"Children with autism are usually able to remember simple facts. For example, they can recall names, dates, and numbers," said Black, but they usually do poorly processing and remembering social information, such as motives for action and feelings. This preliminary finding using enhanced prosody has important treatment implications for children with autism, given their weakness in social cognition."
In another part of the study, van Santen and Black will use new technologies to look at what is called "prosodic attunement" or "reciprosody" during conversations, and investigate its relation to a child's social and communicative competence. A challenge in research on autism has been to identify who the children with autism are. Autism diagnoses are on the increase. There is some controversy around whether this escalation reflects an increase in incidence due to an interaction between genetic vulnerability and environmental triggers, an expanded awareness of the disorder, or more liberal application of diagnostic criteria. Despite this ongoing debate, there is a broader and more heterogeneous group of children being diagnosed with an autism spectrum disorder than ever before. The researchers believe a sharper understanding of the core issues and differences between children with different forms of communication disorders is needed along with a more precise understanding of the children who make up the autism spectrum group. The scientists hope to address this in their research by comparing children with autism to those with developmental language disorders and by giving an extensive battery of neuropsychological measures, so that they know exactly who the children are.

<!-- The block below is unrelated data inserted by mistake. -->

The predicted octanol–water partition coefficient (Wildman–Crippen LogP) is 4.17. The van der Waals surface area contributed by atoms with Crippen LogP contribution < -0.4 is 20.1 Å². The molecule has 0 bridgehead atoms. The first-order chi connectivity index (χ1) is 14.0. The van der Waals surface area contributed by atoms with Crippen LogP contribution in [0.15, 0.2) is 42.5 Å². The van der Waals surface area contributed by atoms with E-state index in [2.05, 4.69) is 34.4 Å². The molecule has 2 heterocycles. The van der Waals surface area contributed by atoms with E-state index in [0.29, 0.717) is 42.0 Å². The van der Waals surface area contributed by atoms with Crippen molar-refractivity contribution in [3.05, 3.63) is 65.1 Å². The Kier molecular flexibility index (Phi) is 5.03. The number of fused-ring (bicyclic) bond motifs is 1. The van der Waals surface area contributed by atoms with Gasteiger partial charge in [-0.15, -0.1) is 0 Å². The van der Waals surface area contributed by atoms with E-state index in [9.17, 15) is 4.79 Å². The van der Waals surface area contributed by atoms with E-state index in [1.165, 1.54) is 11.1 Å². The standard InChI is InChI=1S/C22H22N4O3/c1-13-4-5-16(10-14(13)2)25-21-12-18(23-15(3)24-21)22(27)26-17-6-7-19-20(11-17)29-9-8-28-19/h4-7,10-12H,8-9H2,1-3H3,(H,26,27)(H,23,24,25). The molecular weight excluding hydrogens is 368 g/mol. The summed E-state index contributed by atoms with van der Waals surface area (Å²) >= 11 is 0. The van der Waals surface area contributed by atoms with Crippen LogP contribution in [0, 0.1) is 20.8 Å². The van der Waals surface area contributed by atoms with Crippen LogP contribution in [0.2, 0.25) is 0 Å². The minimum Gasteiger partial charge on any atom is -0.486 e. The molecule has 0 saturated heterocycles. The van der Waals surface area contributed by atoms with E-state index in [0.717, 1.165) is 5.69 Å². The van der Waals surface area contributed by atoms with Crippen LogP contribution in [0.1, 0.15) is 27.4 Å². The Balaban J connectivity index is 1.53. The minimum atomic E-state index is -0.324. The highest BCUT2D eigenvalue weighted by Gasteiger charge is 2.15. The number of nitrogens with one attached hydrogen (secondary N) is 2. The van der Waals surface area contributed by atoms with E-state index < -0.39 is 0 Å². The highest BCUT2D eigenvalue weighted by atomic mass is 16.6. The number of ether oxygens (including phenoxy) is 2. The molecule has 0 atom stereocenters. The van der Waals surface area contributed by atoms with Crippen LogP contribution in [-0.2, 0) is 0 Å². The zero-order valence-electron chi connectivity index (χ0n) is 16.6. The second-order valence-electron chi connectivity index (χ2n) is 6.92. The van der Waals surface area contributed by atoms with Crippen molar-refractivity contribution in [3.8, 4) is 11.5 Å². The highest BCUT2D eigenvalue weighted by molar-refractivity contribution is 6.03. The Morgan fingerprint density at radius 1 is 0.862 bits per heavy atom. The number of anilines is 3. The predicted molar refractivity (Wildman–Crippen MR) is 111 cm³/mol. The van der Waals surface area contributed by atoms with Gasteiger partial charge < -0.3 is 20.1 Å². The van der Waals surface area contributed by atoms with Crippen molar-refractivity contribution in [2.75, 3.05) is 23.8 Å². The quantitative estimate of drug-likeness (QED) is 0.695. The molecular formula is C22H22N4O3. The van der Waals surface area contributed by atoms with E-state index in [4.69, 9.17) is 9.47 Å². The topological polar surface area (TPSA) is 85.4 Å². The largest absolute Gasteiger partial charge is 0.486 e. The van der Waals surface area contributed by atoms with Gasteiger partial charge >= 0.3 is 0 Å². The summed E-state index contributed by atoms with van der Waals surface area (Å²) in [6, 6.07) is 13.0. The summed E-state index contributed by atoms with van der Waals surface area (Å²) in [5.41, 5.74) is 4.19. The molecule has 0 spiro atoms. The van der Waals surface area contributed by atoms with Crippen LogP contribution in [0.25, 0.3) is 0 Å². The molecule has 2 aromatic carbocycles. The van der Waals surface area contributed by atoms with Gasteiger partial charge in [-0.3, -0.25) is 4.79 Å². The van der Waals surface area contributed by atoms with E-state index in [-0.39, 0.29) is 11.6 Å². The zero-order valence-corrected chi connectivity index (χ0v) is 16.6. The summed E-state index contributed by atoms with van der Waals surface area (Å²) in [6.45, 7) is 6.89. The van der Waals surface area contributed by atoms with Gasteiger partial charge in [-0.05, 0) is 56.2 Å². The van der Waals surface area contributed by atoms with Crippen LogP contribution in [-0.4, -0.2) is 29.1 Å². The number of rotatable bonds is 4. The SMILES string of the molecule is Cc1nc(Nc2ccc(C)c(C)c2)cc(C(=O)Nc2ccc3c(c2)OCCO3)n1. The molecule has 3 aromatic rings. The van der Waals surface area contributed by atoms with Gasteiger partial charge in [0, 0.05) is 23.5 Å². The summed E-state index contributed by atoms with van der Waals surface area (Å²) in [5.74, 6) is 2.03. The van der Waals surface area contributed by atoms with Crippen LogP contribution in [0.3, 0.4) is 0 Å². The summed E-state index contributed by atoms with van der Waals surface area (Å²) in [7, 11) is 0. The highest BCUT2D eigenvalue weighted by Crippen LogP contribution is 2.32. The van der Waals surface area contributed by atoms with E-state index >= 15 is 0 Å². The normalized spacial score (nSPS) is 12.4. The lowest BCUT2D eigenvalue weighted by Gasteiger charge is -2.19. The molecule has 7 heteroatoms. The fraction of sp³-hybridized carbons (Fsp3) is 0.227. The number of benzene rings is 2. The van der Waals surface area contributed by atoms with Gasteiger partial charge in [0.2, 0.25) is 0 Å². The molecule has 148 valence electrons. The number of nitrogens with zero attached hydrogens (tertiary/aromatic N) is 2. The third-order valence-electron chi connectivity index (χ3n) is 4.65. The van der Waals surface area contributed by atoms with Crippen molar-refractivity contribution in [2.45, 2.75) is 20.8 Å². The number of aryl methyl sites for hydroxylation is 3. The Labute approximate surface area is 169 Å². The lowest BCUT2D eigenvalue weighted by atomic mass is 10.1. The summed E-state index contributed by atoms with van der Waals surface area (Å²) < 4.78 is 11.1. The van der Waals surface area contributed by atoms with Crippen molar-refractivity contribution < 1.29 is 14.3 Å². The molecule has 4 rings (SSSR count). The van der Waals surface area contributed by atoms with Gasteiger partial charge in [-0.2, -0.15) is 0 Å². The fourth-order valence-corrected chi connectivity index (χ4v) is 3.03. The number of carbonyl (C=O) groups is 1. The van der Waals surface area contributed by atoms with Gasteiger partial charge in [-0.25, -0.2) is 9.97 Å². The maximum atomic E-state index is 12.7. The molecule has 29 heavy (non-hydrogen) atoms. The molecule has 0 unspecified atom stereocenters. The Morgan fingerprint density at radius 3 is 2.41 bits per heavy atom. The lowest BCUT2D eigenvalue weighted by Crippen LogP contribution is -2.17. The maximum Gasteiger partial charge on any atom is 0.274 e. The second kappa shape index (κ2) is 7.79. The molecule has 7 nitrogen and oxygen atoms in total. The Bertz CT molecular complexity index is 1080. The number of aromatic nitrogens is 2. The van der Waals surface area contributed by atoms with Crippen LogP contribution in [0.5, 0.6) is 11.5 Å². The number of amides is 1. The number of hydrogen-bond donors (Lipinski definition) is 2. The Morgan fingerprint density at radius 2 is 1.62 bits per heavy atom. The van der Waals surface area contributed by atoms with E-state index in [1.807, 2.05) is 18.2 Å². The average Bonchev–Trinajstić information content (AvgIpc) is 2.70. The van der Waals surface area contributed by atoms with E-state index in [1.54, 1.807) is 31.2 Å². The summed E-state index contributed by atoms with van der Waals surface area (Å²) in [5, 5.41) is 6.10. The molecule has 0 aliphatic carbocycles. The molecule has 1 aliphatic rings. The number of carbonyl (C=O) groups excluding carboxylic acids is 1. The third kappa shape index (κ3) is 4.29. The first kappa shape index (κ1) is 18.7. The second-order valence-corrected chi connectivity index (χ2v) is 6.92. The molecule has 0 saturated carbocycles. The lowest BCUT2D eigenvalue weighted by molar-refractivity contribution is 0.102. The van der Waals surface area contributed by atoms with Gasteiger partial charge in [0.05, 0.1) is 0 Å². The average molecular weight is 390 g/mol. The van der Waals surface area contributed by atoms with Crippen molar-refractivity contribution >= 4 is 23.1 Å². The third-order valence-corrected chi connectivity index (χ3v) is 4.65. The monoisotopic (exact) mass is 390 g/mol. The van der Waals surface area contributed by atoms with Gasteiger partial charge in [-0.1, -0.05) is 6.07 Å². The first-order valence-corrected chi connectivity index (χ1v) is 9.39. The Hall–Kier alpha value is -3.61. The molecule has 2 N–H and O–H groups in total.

Besides Black, who is a child neuropsychologist and expert in neurodevelopmental disorders, and van Santen, who is an expert in speech synthesis and signal processing, the project also includes Peter Heeman, Ph.D., an expert in speech recognition and human-computer dialogue.
To assess prosodic abilities, the project will use speech technologies initially developed at CSLU for speech synthesis, signal processing, speech recognition, and human-computer dialogue. These technologies will be used to measure prosody in the children's speech, or to create speech stimuli to measure the children's abilities to understand prosodic cues.
"We are only now becoming aware of the potential of these technologies for studying communication disorders," said van Santen. "They were never developed for this purpose, but it turns out that we do not have to reinvent the wheel. Here is how these techniques make a critical difference. In the past, researchers would have to learn how to listen to prosody, and different listeners would never agree. But now, we have the quantitative models that allow us to make statements such as: 'This child's prosody is only 25 percent connected with meaning.'"